Back Story: Recalling the Heaven's Gate mass suicide
March 26 is the 20th anniversary of a grisly discovery in Rancho Santa Fe: the corpses of 39 members of a religious group called Heaven’s Gate. They committed suicide believing their souls would travel on a UFO to new bodies in a better world.
In today’s Back Story, staff writer John Wilkens discusses how two decades of academic study and debate are reshaping our understanding of the group.
Q; How big of a deal was Heaven’s Gate?
A: Before the bodies were discovered, not big at all. The group had drawn some media attention in its early days, but then went underground and was known mostly by cult watchers. That was a source of frustration to them, and may have contributed to their final exit. The name itself, Heaven’s Gate, was a fairly recent development.
Q: What kind of splash did the suicides make?
A: Huge. It was front-page news in probably every major newspaper in the world. There were specials on network television. A Time magazine cover with a close-up photo of wild-eyed group leader Marshall Applewhite is one of the signature images of the 1990s.
Q: How was the group perceived back then?
A: They were widely mocked and ridiculed. Every late-night comic made jokes. David Letterman did one of his Top Ten lists. Jay Leno pointed to the previous year’s Republican National Convention in San Diego and quipped, “It was the biggest suicide in San Diego since the Republicans nominated Bob Dole.” On this relatively new thing called the internet, people spoofed the group’s website.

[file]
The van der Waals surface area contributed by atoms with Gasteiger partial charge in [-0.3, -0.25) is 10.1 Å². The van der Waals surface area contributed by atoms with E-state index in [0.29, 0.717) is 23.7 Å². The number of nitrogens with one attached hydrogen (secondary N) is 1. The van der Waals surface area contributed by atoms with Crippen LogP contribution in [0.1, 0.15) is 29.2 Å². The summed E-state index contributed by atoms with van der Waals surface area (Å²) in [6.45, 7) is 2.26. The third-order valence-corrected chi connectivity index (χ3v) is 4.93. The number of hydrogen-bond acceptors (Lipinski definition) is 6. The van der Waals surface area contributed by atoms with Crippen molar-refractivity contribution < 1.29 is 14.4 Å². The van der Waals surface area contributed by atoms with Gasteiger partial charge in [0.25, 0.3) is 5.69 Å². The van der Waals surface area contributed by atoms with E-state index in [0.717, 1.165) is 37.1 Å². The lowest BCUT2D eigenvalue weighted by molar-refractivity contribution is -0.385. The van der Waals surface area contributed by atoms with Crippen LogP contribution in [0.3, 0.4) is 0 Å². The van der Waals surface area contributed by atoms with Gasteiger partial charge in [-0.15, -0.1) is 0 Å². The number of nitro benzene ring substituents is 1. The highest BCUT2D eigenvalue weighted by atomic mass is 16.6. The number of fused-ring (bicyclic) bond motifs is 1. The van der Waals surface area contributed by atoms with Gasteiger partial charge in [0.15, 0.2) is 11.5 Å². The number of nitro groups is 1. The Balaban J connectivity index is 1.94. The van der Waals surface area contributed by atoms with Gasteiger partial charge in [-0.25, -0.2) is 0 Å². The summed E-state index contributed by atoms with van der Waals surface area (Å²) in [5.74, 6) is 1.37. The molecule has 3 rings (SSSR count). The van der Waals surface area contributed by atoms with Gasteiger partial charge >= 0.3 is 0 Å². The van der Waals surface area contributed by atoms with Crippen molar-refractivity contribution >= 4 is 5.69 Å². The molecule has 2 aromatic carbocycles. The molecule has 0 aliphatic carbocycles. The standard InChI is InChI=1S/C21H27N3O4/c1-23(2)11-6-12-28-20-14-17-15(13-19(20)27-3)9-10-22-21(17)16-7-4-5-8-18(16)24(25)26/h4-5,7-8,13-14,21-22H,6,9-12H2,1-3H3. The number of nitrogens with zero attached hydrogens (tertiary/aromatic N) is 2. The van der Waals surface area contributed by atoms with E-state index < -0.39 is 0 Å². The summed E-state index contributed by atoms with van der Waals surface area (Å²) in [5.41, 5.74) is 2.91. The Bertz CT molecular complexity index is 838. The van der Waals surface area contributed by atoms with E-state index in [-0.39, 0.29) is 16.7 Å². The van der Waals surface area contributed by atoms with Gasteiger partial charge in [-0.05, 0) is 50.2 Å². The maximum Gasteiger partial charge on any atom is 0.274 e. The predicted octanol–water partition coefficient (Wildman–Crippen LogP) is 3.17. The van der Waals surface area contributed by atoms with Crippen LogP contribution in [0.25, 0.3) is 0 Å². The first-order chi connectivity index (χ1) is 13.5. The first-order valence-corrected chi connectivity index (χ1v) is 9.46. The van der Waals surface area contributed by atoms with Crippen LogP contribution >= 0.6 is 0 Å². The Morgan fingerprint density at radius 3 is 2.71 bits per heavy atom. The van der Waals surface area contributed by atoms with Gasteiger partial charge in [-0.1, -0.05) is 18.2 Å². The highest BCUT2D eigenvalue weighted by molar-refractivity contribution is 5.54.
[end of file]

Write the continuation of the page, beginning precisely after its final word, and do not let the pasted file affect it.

Q: What do scholars make of the group?
A: Opinions vary, as they often do in academia. Ben Zeller, a Chicago-area professor who specializes in an emerging sub-field called New Religious Movements, cautions against dismissing Heaven’s Gate as a nutty aberration. He sees it as something that reflected and responded to various forces in American life that remain in play today. His 2014 book, the most recent written about the group, makes this point:
“We need to take seriously the religious beliefs, practices, worldviews, and life choices of adherents of alternative, belittled, and discredited religious movements. It is far too easy to dismiss the members of Heaven’s Gate as either insane or victimized, and in both cases we fall into the same sort of trap of demonization that colors the dehumanizing political discourse of the 21st century.”
Q: Does that mean that scholars like him believe the souls of the Heaven’s Gate folks actually caught a spaceship riding behind the Hale-Bopp comet?
A: Not at all. They take a neutral position, arguing that the group’s claims — like those of all religious groups — are beyond any kind of empirical assessment. To them, what’s important is the way history and culture shape a group’s origins, teachings and activities. That Heaven’s Gate promised heavenly salvation isn’t interesting because other religions do that. But exiting Earth on a flying saucer? What was it about America that made them believe that was possible?